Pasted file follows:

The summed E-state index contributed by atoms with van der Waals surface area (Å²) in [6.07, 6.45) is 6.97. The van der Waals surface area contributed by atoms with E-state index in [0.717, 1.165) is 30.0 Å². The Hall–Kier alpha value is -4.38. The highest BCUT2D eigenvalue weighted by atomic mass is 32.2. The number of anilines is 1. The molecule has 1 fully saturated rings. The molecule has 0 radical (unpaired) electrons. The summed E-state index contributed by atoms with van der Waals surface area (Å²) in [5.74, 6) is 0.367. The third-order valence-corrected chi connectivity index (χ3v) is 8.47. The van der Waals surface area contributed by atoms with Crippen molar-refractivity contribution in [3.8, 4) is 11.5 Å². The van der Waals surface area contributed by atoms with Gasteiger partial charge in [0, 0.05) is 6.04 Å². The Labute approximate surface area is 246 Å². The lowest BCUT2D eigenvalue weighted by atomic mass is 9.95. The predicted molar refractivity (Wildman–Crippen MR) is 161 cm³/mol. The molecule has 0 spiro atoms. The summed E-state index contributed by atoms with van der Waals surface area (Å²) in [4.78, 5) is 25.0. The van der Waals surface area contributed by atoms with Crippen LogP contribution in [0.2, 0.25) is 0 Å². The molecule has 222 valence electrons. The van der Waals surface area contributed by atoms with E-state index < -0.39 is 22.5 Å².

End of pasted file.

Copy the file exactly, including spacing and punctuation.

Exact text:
The summed E-state index contributed by atoms with van der Waals surface area (Å²) in [6.07, 6.45) is 6.97. The van der Waals surface area contributed by atoms with E-state index in [0.717, 1.165) is 30.0 Å². The Hall–Kier alpha value is -4.38. The highest BCUT2D eigenvalue weighted by atomic mass is 32.2. The number of anilines is 1. The molecule has 1 fully saturated rings. The molecule has 0 radical (unpaired) electrons. The summed E-state index contributed by atoms with van der Waals surface area (Å²) in [5.74, 6) is 0.367. The third-order valence-corrected chi connectivity index (χ3v) is 8.47. The van der Waals surface area contributed by atoms with Crippen molar-refractivity contribution in [3.8, 4) is 11.5 Å². The van der Waals surface area contributed by atoms with Gasteiger partial charge in [0, 0.05) is 6.04 Å². The Labute approximate surface area is 246 Å². The lowest BCUT2D eigenvalue weighted by atomic mass is 9.95. The predicted molar refractivity (Wildman–Crippen MR) is 161 cm³/mol. The molecule has 0 spiro atoms. The summed E-state index contributed by atoms with van der Waals surface area (Å²) in [4.78, 5) is 25.0. The van der Waals surface area contributed by atoms with Crippen LogP contribution in [0.2, 0.25) is 0 Å². The molecule has 222 valence electrons. The van der Waals surface area contributed by atoms with E-state index < -0.39 is 22.5 Å².